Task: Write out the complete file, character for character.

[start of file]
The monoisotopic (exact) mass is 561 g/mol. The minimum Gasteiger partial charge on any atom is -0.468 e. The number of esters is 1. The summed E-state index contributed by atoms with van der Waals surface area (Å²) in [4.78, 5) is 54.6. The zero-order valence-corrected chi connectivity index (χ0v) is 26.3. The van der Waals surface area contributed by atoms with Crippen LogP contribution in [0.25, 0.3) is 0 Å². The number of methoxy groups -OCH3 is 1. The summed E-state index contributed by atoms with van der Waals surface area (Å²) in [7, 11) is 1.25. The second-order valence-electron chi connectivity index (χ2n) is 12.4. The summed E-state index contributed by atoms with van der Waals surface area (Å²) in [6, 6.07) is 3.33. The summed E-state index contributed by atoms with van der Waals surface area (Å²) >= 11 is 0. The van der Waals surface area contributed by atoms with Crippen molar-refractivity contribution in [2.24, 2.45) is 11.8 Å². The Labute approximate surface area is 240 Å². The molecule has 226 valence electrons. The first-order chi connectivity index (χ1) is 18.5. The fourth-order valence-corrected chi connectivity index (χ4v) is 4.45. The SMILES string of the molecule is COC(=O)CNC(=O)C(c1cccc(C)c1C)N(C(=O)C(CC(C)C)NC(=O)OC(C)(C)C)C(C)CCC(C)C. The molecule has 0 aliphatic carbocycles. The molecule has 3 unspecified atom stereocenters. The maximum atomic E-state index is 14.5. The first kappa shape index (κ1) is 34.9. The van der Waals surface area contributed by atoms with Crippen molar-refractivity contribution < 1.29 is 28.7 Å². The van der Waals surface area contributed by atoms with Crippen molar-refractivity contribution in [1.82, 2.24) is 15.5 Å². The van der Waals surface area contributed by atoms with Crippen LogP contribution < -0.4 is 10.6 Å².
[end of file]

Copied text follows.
The monoisotopic (exact) mass is 561 g/mol. The minimum Gasteiger partial charge on any atom is -0.468 e. The number of esters is 1. The summed E-state index contributed by atoms with van der Waals surface area (Å²) in [4.78, 5) is 54.6. The zero-order valence-corrected chi connectivity index (χ0v) is 26.3. The van der Waals surface area contributed by atoms with Crippen LogP contribution in [0.25, 0.3) is 0 Å². The number of methoxy groups -OCH3 is 1. The summed E-state index contributed by atoms with van der Waals surface area (Å²) in [7, 11) is 1.25. The second-order valence-electron chi connectivity index (χ2n) is 12.4. The summed E-state index contributed by atoms with van der Waals surface area (Å²) in [6, 6.07) is 3.33. The summed E-state index contributed by atoms with van der Waals surface area (Å²) >= 11 is 0. The van der Waals surface area contributed by atoms with Crippen molar-refractivity contribution in [2.24, 2.45) is 11.8 Å². The Labute approximate surface area is 240 Å². The molecule has 226 valence electrons. The first-order chi connectivity index (χ1) is 18.5. The fourth-order valence-corrected chi connectivity index (χ4v) is 4.45. The SMILES string of the molecule is COC(=O)CNC(=O)C(c1cccc(C)c1C)N(C(=O)C(CC(C)C)NC(=O)OC(C)(C)C)C(C)CCC(C)C. The molecule has 0 aliphatic carbocycles. The molecule has 3 unspecified atom stereocenters. The maximum atomic E-state index is 14.5. The first kappa shape index (κ1) is 34.9. The van der Waals surface area contributed by atoms with Crippen molar-refractivity contribution < 1.29 is 28.7 Å². The van der Waals surface area contributed by atoms with Crippen molar-refractivity contribution in [1.82, 2.24) is 15.5 Å². The van der Waals surface area contributed by atoms with Crippen LogP contribution < -0.4 is 10.6 Å².